What You Need:
- 1 4-5 lb. whole chicken, giblets removed
- 2 lemons
- 4-6 sprigs of fresh rosemary
- 1 whole garlic bulb
- Steak seasoning grinder
- Butter, approximately 2 tablespoons
- Extra virgin olive oil, approximately 1 teaspoon
What You Do:
- Preheat the oven to 350 degrees.
- Have your child roll the lemons on the counter with the palm of her hands to loosen up the juices.
- Ask her to slice the lemons in half.
- Squeeze the juice of one half inside the chicken cavity. Squeeze another half over the top of the chicken. Tuck all four halves into the chicken cavity.
- Crush a garlic glove with the flat side of a chef’s knife to release the oils and rub it over the skin of the chicken.
- Tuck a couple of garlic cloves along with a couple small dabs of butter under the skin of the breast.
- Tuck a few garlic cloves into the chicken and wrap the rest in foil with a drizzle of olive oil and place it in the pan beneath the roasting rack.
- Sprinkle the leaves of 1 or 2 sprigs of rosemary all over the chicken and stick the remaining sprigs inside the chicken.
- Spread a few more small dabs of butter onto the chicken skin and season generously with McCormick’s seasoning and salt.
- Place the chicken on the rack of a roasting pan and roast for about 3 hours, turning it over once halfway during cooking.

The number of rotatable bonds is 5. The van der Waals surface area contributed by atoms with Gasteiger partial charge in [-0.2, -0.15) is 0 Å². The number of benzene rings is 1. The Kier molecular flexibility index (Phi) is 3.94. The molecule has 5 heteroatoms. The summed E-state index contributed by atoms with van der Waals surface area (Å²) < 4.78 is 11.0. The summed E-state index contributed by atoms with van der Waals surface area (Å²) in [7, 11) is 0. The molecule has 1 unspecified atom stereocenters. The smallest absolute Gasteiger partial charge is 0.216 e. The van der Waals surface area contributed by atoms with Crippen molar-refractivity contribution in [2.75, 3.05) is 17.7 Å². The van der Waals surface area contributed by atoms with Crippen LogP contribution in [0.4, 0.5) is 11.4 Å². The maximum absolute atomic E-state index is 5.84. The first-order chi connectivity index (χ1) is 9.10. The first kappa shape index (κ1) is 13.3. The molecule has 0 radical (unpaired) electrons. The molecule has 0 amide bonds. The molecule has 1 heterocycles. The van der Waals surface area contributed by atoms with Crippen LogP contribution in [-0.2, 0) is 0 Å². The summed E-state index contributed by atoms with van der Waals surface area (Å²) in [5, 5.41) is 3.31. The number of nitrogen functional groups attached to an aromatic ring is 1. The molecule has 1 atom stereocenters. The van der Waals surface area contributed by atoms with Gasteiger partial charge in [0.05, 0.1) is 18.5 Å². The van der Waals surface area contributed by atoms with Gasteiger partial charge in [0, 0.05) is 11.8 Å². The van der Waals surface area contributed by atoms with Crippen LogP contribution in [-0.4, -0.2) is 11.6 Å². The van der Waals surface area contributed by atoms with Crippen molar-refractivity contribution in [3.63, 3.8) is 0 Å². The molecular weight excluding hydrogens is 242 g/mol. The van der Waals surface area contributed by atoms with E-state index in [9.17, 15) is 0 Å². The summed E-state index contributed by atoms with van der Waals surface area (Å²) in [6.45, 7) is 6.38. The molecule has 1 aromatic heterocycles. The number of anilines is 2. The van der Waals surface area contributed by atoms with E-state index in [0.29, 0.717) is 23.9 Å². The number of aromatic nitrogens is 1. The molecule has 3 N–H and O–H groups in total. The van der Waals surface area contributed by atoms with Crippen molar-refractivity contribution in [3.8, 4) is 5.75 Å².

- The chicken is ready when the skin is crisp and a deep golden brown and the juices run clear. To test it, pierce the chicken with a fork or knife and if the juices are clear, it is cooked through. If it is pink, it needs to cook a little longer.
- Unwrap the extra garlic and set it out on the table as an extra garnish for garlic fans in the family.
- Enjoy the chicken with a tossed green salad and your celebratory side dishes, and you’ve got yourself a fancy dinner that took no fuss to make.
Did You Know?
Rosemary comes from the Latin word “rosmarinus” which means “dew of the sea.” It is an herb that is part of the mint family but looks and smells a lot like pine. The plant can grow as tall as five feet and have flowers that are white, lavender or blue. In many cultures, rosemary is thought to have magical and healing properties, and it is popularly used in cooking in fresh, dried or powdered form.